Environment, Food and Rural Affairs Committee

Session 2003-04
13 July 2004 Bovine TB: Committee publishes its report

13 July 2004 Bovine TB: Committee publishes its report

The Environment, Food and Rural Affairs Committee has today published a report about bovine tuberculosis. It notes that bovine TB has been, at least until very recently, a growing problem in the United Kingdom, bringing suffering to animals and also adversely affecting farmers in economic and other terms.

The report primarily looks at responses to the problem other than culling badgers, which are widely held to be one of the causes of the problem. Its focus is vaccination of cattle and badgers; the gamma interferon test; husbandry; trace elements; and the lessons to be learnt from Ireland. The Committee has reviewed developments in all these areas, and has made recommendations.

The report concludes that a decision about culling badgers must await the outcome of the Randomised Badger Culling Trial. But there are a number of promising steps forward that might be taken now. It recommends that

  • Government move quickly to testing vaccination in badgers

  • assessment of the gamma interferon test is completed urgently, and the Government should pay incentives to farmers to recruit them to the current field trial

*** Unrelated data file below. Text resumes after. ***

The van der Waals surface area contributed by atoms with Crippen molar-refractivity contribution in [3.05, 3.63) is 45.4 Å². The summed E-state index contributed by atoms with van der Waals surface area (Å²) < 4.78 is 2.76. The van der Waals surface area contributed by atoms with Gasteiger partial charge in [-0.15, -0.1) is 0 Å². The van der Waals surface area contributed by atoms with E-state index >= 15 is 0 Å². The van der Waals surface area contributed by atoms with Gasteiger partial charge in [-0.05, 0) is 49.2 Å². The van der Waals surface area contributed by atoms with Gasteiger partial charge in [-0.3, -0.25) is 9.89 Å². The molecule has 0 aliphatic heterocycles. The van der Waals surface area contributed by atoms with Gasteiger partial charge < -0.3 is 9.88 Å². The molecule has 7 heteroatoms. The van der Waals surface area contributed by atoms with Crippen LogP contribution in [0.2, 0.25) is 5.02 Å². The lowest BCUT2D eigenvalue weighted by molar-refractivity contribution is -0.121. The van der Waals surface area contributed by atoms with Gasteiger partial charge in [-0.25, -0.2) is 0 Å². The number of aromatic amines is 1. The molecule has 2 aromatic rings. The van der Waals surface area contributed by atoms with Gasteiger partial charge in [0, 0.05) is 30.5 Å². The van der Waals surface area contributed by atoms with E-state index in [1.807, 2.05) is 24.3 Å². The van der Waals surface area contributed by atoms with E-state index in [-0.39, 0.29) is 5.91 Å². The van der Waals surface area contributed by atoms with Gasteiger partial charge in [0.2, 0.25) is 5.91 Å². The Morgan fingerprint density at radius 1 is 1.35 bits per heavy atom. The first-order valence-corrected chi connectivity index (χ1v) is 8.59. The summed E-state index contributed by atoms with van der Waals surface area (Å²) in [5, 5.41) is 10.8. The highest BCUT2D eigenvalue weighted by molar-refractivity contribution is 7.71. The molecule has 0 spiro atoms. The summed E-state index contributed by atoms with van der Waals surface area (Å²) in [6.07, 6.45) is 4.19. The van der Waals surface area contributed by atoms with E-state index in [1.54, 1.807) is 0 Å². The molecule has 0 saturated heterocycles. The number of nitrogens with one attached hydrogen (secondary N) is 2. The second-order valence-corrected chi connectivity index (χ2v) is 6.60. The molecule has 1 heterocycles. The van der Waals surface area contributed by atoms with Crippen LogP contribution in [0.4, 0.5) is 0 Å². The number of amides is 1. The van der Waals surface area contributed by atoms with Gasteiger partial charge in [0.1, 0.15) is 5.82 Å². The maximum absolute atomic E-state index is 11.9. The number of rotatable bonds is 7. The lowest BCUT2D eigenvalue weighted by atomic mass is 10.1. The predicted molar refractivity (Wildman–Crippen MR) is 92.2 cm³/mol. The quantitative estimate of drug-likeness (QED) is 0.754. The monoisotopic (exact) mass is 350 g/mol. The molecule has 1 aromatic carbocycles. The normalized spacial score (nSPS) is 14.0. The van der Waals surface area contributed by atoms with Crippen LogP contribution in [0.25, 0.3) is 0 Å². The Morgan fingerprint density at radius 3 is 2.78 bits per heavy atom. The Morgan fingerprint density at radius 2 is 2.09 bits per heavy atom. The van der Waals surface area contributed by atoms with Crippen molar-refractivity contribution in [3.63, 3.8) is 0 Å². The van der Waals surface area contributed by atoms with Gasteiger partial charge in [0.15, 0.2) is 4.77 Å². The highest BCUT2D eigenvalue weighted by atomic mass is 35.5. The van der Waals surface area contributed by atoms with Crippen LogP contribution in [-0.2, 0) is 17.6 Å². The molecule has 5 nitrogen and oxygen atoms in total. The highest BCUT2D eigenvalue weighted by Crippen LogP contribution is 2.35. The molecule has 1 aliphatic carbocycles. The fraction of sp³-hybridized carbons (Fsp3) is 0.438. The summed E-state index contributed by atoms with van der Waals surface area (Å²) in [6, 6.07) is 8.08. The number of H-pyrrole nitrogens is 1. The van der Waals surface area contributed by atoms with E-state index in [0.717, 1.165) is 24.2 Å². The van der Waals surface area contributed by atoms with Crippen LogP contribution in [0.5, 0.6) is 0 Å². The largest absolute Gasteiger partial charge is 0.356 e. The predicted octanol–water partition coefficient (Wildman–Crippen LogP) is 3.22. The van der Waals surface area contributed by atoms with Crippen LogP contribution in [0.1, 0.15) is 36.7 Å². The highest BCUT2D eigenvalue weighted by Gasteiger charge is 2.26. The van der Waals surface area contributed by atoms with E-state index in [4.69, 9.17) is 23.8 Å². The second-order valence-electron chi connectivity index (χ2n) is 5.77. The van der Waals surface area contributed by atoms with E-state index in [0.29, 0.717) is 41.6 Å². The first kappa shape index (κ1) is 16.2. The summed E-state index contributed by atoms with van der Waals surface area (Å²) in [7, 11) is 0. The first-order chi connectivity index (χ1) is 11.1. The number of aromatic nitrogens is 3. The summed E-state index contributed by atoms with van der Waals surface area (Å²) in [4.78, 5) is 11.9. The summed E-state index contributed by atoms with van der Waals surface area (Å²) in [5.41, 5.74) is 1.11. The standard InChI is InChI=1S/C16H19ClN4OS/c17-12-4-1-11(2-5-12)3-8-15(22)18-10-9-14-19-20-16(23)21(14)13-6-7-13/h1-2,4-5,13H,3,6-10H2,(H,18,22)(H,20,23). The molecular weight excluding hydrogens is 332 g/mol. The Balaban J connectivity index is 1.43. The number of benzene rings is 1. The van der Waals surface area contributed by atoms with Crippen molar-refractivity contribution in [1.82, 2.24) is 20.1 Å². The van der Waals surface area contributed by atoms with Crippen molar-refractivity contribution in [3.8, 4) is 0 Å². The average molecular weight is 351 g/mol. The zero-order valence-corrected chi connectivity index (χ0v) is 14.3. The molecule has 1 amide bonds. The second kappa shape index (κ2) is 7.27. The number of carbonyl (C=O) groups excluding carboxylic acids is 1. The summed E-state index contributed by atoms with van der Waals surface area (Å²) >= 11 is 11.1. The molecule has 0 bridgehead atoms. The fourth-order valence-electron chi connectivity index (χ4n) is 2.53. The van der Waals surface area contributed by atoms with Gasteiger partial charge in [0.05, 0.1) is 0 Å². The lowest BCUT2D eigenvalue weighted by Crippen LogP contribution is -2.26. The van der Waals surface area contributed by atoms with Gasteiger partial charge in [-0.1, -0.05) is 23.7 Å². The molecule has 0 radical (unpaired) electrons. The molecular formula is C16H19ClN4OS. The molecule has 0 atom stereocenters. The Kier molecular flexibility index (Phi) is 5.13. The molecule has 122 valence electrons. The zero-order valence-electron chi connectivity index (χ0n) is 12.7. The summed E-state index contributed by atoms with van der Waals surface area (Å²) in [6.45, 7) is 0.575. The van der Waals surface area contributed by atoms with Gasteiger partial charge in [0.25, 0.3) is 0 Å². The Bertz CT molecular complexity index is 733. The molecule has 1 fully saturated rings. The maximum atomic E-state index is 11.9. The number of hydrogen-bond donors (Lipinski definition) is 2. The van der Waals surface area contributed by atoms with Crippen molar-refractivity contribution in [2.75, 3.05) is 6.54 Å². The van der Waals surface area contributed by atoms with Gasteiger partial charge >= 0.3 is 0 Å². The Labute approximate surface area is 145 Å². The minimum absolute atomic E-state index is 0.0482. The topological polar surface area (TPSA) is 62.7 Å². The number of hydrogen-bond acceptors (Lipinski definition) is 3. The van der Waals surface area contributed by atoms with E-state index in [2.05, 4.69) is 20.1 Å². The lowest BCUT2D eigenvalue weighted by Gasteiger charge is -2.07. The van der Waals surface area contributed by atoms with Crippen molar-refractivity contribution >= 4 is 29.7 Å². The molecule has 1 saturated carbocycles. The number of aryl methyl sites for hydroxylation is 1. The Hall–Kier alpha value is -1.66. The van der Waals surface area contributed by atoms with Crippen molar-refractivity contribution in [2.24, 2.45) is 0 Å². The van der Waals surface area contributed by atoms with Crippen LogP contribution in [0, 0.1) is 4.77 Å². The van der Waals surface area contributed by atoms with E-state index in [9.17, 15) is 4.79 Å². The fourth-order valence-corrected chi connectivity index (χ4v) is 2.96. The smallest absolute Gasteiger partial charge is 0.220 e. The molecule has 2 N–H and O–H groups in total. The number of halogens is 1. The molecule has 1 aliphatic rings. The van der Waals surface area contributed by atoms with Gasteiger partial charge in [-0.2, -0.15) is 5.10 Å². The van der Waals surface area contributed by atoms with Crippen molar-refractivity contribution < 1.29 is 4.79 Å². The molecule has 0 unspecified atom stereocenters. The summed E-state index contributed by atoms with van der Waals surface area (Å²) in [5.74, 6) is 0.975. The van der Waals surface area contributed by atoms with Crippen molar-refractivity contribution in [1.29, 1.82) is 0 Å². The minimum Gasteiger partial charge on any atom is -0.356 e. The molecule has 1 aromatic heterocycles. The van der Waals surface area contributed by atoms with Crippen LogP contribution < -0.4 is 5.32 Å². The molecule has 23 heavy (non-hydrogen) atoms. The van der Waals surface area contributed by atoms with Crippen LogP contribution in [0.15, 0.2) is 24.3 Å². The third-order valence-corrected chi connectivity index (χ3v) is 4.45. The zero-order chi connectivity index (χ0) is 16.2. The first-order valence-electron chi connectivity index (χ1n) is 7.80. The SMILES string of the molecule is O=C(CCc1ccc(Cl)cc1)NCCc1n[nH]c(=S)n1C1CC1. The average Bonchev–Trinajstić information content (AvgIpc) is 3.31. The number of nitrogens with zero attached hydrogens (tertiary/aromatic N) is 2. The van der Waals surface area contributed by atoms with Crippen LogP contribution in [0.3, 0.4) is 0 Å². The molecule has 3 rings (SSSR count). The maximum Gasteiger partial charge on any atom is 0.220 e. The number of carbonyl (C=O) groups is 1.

• if the gamma interferon test proves efficacious it should be adopted, and policy should be adapted to its use, particularly in terms of movement restrictions on cattle

  • research into cattle vaccines should continue, and that greater effort and resources be devoted to such research.

The report also recommends that farmers take note of the Minister's comments about good animal husbandry and take steps to ensure that they follow best practice.

On publication of the report the Chairman of the Committee, Rt Hon Michael Jack MP, will say:

"Many farmers argue strongly that culling badgers is the only effective way to deal with the problem of bovine TB, which has increased in recent years. However, the reality is that culling will not be permitted in the near future and, if it is ever allowed, it will form only part of the response to the disease. Therefore it is important to look at all the other ways of responding to the disease in order to provide a comprehensive response to the spread of bovine TB."



The report follows an inquiry announced on 20 April 2004 and conducted in May 2004. The full report will be available on our website from around 3.30 pm on 13 July.